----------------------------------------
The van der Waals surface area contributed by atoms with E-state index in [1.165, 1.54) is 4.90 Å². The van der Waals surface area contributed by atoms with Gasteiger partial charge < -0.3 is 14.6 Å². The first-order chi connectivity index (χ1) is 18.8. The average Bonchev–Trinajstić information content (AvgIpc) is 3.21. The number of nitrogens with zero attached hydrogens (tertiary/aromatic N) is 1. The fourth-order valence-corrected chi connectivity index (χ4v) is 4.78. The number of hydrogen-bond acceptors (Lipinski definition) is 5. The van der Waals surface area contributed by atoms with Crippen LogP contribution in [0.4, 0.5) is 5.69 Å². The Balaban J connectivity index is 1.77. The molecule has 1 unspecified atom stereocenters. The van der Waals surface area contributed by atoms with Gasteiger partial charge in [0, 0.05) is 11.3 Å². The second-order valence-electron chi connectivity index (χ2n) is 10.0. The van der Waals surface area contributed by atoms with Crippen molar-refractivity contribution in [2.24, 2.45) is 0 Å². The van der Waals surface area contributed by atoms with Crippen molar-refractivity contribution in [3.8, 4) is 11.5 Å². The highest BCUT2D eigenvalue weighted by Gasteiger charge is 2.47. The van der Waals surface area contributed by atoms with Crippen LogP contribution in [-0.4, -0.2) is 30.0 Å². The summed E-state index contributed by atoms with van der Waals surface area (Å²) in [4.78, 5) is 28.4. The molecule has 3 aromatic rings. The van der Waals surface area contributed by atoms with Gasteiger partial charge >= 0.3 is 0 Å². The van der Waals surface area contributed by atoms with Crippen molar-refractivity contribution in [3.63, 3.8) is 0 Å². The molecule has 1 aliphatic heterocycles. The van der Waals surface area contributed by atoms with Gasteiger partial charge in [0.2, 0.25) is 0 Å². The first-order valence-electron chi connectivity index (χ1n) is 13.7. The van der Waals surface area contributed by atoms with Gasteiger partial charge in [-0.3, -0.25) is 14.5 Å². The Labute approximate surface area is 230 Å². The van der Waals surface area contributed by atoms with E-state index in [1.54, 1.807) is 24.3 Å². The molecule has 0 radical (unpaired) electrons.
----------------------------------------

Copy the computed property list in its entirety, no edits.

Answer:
The van der Waals surface area contributed by atoms with E-state index in [1.165, 1.54) is 4.90 Å². The van der Waals surface area contributed by atoms with Gasteiger partial charge < -0.3 is 14.6 Å². The first-order chi connectivity index (χ1) is 18.8. The average Bonchev–Trinajstić information content (AvgIpc) is 3.21. The number of nitrogens with zero attached hydrogens (tertiary/aromatic N) is 1. The fourth-order valence-corrected chi connectivity index (χ4v) is 4.78. The number of hydrogen-bond acceptors (Lipinski definition) is 5. The van der Waals surface area contributed by atoms with Crippen LogP contribution in [0.4, 0.5) is 5.69 Å². The Balaban J connectivity index is 1.77. The molecule has 1 unspecified atom stereocenters. The van der Waals surface area contributed by atoms with Gasteiger partial charge in [0, 0.05) is 11.3 Å². The second-order valence-electron chi connectivity index (χ2n) is 10.0. The van der Waals surface area contributed by atoms with Crippen molar-refractivity contribution in [2.24, 2.45) is 0 Å². The van der Waals surface area contributed by atoms with Crippen molar-refractivity contribution in [3.8, 4) is 11.5 Å². The highest BCUT2D eigenvalue weighted by Gasteiger charge is 2.47. The van der Waals surface area contributed by atoms with Crippen LogP contribution in [-0.4, -0.2) is 30.0 Å². The summed E-state index contributed by atoms with van der Waals surface area (Å²) in [4.78, 5) is 28.4. The molecule has 3 aromatic rings. The van der Waals surface area contributed by atoms with Gasteiger partial charge >= 0.3 is 0 Å². The van der Waals surface area contributed by atoms with Crippen molar-refractivity contribution in [3.63, 3.8) is 0 Å². The molecule has 1 aliphatic heterocycles. The van der Waals surface area contributed by atoms with Gasteiger partial charge in [0.2, 0.25) is 0 Å². The first-order valence-electron chi connectivity index (χ1n) is 13.7. The van der Waals surface area contributed by atoms with Gasteiger partial charge in [-0.3, -0.25) is 14.5 Å². The Labute approximate surface area is 230 Å². The van der Waals surface area contributed by atoms with E-state index in [1.54, 1.807) is 24.3 Å². The molecule has 0 radical (unpaired) electrons.